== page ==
A state official details consumer
complaints about redemption
After just a month with Hawaii's new bottle bill, a top state official told lawmakers yesterday that it's not working.
"We appear before you to describe the state's experience with the beverage container law so far, and to repeat that there are better ways to deal with recycling and litter," Deputy Health Director Larry Lau testified at an informational briefing for the House and Senate Energy and Environment committees.
Lau's written testimony blamed the law for not providing a long enough transition time for labeling containers with the 5-cent deposit.
"While implementation could have been better and will improve, the law as written, although well-intentioned, presented many difficulties," Lau testified. Among them are consumer complaints that beverage containers can't be redeemed at retail stores, that there aren't enough redemption centers, that containers cannot be crushed before redemption, and that payment by weight is disliked by some.
About 8.3 million beverage containers were recycled by 33 of the 51 sites that reported to the state by Thursday, Lau said. According to the state's incomplete first-month report: Aluminum cans were the most-recycled item, with 2.4 million redeemable cans and 4.5 million unlabeled cans turned in. For plastic containers, 413,291 redeemable bottles and 45,858 unlabeled ones were recycled. And 852,869 redeemable glass bottles, plus 42,102 unlabeled ones were counted.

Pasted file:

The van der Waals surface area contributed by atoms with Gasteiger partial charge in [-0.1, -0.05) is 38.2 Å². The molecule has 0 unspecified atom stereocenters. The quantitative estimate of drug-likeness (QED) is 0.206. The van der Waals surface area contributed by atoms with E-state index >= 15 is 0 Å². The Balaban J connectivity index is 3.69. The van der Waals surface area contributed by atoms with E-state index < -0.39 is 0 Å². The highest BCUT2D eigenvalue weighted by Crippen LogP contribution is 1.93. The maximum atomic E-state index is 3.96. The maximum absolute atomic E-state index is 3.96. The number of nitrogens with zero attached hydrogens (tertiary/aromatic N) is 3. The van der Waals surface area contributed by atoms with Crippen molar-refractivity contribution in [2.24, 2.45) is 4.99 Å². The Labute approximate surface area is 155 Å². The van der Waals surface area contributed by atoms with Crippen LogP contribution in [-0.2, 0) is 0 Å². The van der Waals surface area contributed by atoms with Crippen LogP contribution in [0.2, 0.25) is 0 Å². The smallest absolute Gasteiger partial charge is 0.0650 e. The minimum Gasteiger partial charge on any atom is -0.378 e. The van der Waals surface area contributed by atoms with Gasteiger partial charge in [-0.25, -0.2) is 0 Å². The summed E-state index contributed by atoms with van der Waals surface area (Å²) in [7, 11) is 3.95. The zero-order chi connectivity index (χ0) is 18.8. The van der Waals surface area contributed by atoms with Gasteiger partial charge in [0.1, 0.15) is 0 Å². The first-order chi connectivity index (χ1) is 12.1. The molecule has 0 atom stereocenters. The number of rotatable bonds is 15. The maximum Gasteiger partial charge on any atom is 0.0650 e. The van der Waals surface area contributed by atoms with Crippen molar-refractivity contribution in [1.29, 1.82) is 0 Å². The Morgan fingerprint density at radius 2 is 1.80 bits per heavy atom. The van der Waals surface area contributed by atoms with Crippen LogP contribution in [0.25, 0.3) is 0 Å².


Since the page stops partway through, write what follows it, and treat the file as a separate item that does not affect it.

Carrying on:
The state projects that it will take in $48 million a year in 5-cent deposits and 1-cent nonrefundable container fees on 800 million beverage containers used annually in Hawaii. Of that, about $30.7 million is projected to be refunded to consumers, $13 million paid to certified redemption centers and $4.3 million to pay for government administrative costs. State Sierra Club Director Jeff Mikulina, who attended the hearing, said his organization, which has been a bottle bill supporter, "shares some of the frustrations" Lau expressed.
But Mikulina said, "As soon as there are reverse vending machines in front of every store, there will not be an issue."